Biography of William Heaton Cooper

The man, his mountains and his art
 
Beside Crummock WaterWilliam Heaton Cooper was the third child of the landscape artist Alfred Heaton Cooper, of Bolton, Lancashire and his wife Mathilde, from Norway. He was born at Coniston, in the English Lake District in October 1903.
Alfred lived entirely by his painting and William soon aspired to follow in his father's footsteps. He gained a scholarship to the Royal Academy School in London and subsequently exhibited at the Royal Academy, the RBA and the Royal Institute.
Alongside his painting, he became an authority on the lore and landscape of the Lake District, walking and rock climbing in its mountains with the pioneer climbers of the 1920's. There can have been few men of his time with a better knowledge of the Lakeland fells, their structure and their geography.
This knowledge is apparent from his books on Lakeland and his illustration of the rock climbing guides published by the Fell & Rock Climbing Club, of which he was elected life president.
He was elected in 1953 to membership of the Royal Institute of British Watercolourists and was for eleven years president of the Lake Artists Society.

At the time of his father's death in 1929, William was living in the south of England in an experimental commune, which was home to a variety of people with artistic talents and was a source of inspiration for him. He was however forced to leave this pleasant Bohemian lifestyle and take over the studio in Ambleside which his father had built, in order to provide for his mother and younger sister.
A period of intense unhappiness followed during which a search for inner peace and integrity led him on a religious quest, culminating in his adoption of the doctrines of the Oxford Movement (Moral Rearmament). The strength of his sincere belief in the tenets of this movement led him to ignore the more contentious side of its dogma. He decided that he would hand over control of his whole life to God. He claimed that this included a commitment even to give up painting if God so wished. He remained convinced that this decision enabled him to find it in himself to love, and always refered to the moment as his 'release'.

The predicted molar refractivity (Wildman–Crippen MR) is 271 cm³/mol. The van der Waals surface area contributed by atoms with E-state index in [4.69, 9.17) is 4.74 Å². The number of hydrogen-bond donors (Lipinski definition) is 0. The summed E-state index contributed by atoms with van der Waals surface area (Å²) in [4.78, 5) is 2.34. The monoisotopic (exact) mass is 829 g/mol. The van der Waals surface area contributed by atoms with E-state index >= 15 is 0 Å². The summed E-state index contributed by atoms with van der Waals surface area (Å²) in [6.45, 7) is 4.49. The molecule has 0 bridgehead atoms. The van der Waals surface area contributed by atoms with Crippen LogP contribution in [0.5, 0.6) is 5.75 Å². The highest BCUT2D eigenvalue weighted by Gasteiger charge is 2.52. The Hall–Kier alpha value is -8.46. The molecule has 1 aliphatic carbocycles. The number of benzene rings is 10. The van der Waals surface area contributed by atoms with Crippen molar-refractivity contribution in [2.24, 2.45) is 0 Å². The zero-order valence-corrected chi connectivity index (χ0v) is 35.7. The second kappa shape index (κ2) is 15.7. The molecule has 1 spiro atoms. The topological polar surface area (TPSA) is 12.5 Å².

His painting continued to improve, so much so that he soon eclipsed the reputation of his father. A decision was taken to move the studio business to Grasmere and the building of a home and studio there began in 1938. In the same year he met the sculptress, Ophelia Gordon Bell, who later became his wife.

It was after World War 2, in which William served as a camouflage officer, that the idea of reproduction sales occurred. For many years William, like Alfred before him, had needed to produce a constant output of original paintings to earn a living. The advent of improved colour printing techniques meant that more faithful reproductions of originals could be made and though the idea of selling mere copies was new and suspect, William went ahead. His instinct was right, literally thousands of prints being sold over the ensuing years. In terms of these reproduction sales, William must be one of the best selling artists of all time.

William's style of mountain painting is more impresssionistic than his father's, with his knowledge of geology used to the full in his sometimes spare and skeletal depiction of crags and fells. He was fascinated by the ever changing light of Lakeland, with views seldom looking twice alike. His most spectacular pictures were obtained in the light of evening or dawn, to which end he would walk miles over the fells, camping out to capture the late or early glows over fell tops and lakes.
The result has been a body of work which continues to give pleasure to thousands of visitors to the English Lakes. Likewise his books on the area continue to delight the Lakeland enthusiast.

His legacy is not simply in his art. Through his painting he manages to suggest the deep spirituality with which he regarded his life and work. The spare and deceptively simple renderings of Lakeland landscapes reflect the simplicity of his belief, whilst revealing the depth of his knowledge.

William died in 1995 and is buried in Grasmere. Obituaries in the Times, Guardian and Daily Telegraph paid tribute to his outstanding contribution to landscape art.

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